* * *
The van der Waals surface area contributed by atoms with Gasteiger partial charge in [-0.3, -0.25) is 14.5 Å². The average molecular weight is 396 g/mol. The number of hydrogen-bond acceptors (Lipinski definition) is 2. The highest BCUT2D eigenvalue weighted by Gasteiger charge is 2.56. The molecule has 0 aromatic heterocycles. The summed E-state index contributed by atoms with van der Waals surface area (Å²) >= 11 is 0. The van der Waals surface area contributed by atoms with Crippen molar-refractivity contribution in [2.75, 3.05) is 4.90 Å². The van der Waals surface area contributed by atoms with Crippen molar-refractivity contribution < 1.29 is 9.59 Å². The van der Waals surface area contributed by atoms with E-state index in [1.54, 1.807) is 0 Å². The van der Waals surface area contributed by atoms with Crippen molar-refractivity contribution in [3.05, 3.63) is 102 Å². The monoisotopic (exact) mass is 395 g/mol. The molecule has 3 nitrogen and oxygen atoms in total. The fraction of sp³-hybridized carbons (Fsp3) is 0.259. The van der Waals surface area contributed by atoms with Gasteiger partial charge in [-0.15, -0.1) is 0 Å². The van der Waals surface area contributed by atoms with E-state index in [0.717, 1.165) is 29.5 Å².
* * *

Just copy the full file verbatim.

The van der Waals surface area contributed by atoms with Gasteiger partial charge in [-0.3, -0.25) is 14.5 Å². The average molecular weight is 396 g/mol. The number of hydrogen-bond acceptors (Lipinski definition) is 2. The highest BCUT2D eigenvalue weighted by Gasteiger charge is 2.56. The molecule has 0 aromatic heterocycles. The summed E-state index contributed by atoms with van der Waals surface area (Å²) >= 11 is 0. The van der Waals surface area contributed by atoms with Crippen molar-refractivity contribution in [2.75, 3.05) is 4.90 Å². The van der Waals surface area contributed by atoms with Crippen molar-refractivity contribution < 1.29 is 9.59 Å². The van der Waals surface area contributed by atoms with E-state index in [1.54, 1.807) is 0 Å². The van der Waals surface area contributed by atoms with Crippen molar-refractivity contribution in [3.05, 3.63) is 102 Å². The monoisotopic (exact) mass is 395 g/mol. The molecule has 3 nitrogen and oxygen atoms in total. The fraction of sp³-hybridized carbons (Fsp3) is 0.259. The van der Waals surface area contributed by atoms with Gasteiger partial charge in [-0.15, -0.1) is 0 Å². The van der Waals surface area contributed by atoms with E-state index in [0.717, 1.165) is 29.5 Å².